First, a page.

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ANZ boss says Reserve Bank moved to early on -

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ANZ boss says Reserve Bank moved to early on raising rates

Peter Ryan reported this story on Thursday, October 29, 2009 12:18:00

ELEANOR HALL: The CEO of one of Australia's biggest banks today criticised the Reserve Bank for
moving too soon on interest rates.

The ANZ chief executive Mike Smith said the RBA should have waited until after Christmas before
lifting rates and said he did not regard inflation as a "paramount" threat to the economy.

Instead he warned that the central bank board was at risk of overstating the economic recovery
particularly in the retail sector.

Mr Smith made the criticisms as he revealed that his bank made a profit this year of $2.9 billion.

Mr Smith spoke in Sydney to our business editor Peter Ryan.

PETER RYAN: Mike Smith, you believe the Australian economy is still fragile. So do you think the
Reserve Bank is on the right track in being worried about inflation enough to push rates higher?

MIKE SMITH: I think you can understand why inflation is a concern for many economists and many
central bankers.

But I actually feel right now that it's not something that is paramount. You know, I feel that we
should be really ensuring that the flywheel of the economy if you like has got its own momentum and
is moving the right way before we start worrying about inflation.

PETER RYAN: What's your view about the Reserve Bank's hawkish stance on interest rates?

MIKE SMITH: They see very different data from me obviously so I can quite understand why they have
these concerns.

But I would have preferred to have left rate increases 'til after the new year, you know. I think
if we'd had a good retail spend up into the Christmas period that really would have got the
momentum going.

Because we have to remember that the stimulus packages are also gradually easing off. To my mind
that would have been a bit more of a certain outcome.

PETER RYAN: Do you think the Reserve Bank erred in pushing interest rates up too early when they
moved earlier this month?

MIKE SMITH: Well you know I don't have their job, and as I say they see data that I don't see.

I just feel that I would have gone for looking at where the economy will go in the longer term
rather than looking at issues like a housing bubble or the inflation. I think you can deal with
those later.

PETER RYAN: Are you concerned that the economy is still fragile and might not withstand a series a
rate rises?

MIKE SMITH: Well I think you've got to be very careful. I mean I think in terms of our own business
it will put pressure on small business, on medium sized business and indeed on individuals. And
that in our business will create increased provisions.

Now for every dollar of provisions we write you've got to write 10 new bits of business to pay for
it. So my view is if you can reduce provisions that's a better outcome. Therefore I'd try and keep
rates as low as we can.

PETER RYAN: Do you think the Reserve Bank took a risk when they moved rates up?

MIKE SMITH: I suspect that there was probably feeling either way and I think it was certainly a
gutsy move.

I think that they also were very gutsy in the way that they reduced rates. So you know, you have to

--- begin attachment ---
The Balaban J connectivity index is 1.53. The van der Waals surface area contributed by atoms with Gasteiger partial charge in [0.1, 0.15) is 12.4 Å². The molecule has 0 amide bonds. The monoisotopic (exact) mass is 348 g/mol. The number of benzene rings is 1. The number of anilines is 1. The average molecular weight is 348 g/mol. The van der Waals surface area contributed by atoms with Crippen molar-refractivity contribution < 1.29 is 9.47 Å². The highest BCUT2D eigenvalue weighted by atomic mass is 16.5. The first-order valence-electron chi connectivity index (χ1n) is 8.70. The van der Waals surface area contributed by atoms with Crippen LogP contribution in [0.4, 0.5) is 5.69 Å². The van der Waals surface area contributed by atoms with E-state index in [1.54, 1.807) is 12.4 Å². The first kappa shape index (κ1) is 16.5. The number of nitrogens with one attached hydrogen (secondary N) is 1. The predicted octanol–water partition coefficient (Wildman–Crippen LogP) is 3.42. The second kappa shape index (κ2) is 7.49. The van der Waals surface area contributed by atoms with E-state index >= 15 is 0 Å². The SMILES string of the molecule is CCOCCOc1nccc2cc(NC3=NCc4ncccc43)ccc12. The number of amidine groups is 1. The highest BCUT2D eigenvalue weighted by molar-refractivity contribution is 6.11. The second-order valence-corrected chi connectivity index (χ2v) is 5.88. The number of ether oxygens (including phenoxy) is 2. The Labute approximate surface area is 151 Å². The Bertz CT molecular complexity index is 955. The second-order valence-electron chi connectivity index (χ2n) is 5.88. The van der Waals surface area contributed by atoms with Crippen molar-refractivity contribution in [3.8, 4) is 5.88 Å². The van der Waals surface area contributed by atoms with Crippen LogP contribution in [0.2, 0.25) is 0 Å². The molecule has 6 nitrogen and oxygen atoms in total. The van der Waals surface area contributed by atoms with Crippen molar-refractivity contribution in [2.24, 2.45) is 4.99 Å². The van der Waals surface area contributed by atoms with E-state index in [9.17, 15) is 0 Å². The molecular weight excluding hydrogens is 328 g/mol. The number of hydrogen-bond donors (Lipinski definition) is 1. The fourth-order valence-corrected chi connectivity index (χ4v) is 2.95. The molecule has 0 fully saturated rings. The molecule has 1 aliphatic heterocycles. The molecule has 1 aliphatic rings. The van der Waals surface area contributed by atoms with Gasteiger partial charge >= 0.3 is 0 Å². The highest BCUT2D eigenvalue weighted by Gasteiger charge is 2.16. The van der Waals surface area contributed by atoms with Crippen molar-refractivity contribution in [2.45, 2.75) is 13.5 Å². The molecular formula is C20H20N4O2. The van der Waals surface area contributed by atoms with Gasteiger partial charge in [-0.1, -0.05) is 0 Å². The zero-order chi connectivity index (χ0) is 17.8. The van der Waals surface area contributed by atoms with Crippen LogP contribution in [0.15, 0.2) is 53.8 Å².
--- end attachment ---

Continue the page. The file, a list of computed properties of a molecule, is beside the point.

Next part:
give them credit for that as well, so maybe they're right.

PETER RYAN: But do you think it's more of a case of how quickly the move towards normalisation is?

MIKE SMITH: Yeah I think that's right. And I think that when we consider our region it's looking
much more normal.

But I think we have to be realistic about the fact that until the US economy really does get going
the global economy is not going to function properly.

PETER RYAN: What's your view on what will happen on Melbourne Cup day? Do you think that we'll be
in for a 25 basis point increase or 50 basis points as some economists believe?

MIKE SMITH: I mean I think on cup day it's quite enough to bet on the horses (laughs) and I never
have much luck on those. But I think there will be an increase. I suspect there will. And I think
it will be at the lower end of expectation.

PETER RYAN: If the RBA does act on Melbourne Cup day and continues to act into the new year will
the ANZ stick to the official increases or go beyond?

MIKE SMITH: You know I have said publicly that I would be reluctant to move above the official rate
increases basically because as I said, you know, I feel that that would just put more pressure on
our customer base and indeed it would actually risk increasing our provision levels.

However we're in a market. You know, I have to do what is in the best interest of all our
stakeholders so I haven't made any promises in that respect.

PETER RYAN: So no guarantees or commitments on that front?

MIKE SMITH: No I can't guarantee or make commitments. As I say I would be reluctant to do that. I
mean I would have to be forced to do it.

PETER RYAN: To the wider economy, do you think that Australia in the clear now or has dodged a
bullet as many economists have said?

MIKE SMITH: We have hit a period of blue sky, let's put it that way. But there is still an awful
lot of cloud around and I think we have to be careful and I think we mustn't be complacent that
this is all finished.

ELEANOR HALL: That's the chief executive of the ANZ Bank Mike Smith speaking to our business editor
Peter Ryan. And the full interview with Mike Smith will be on The World Today website later today.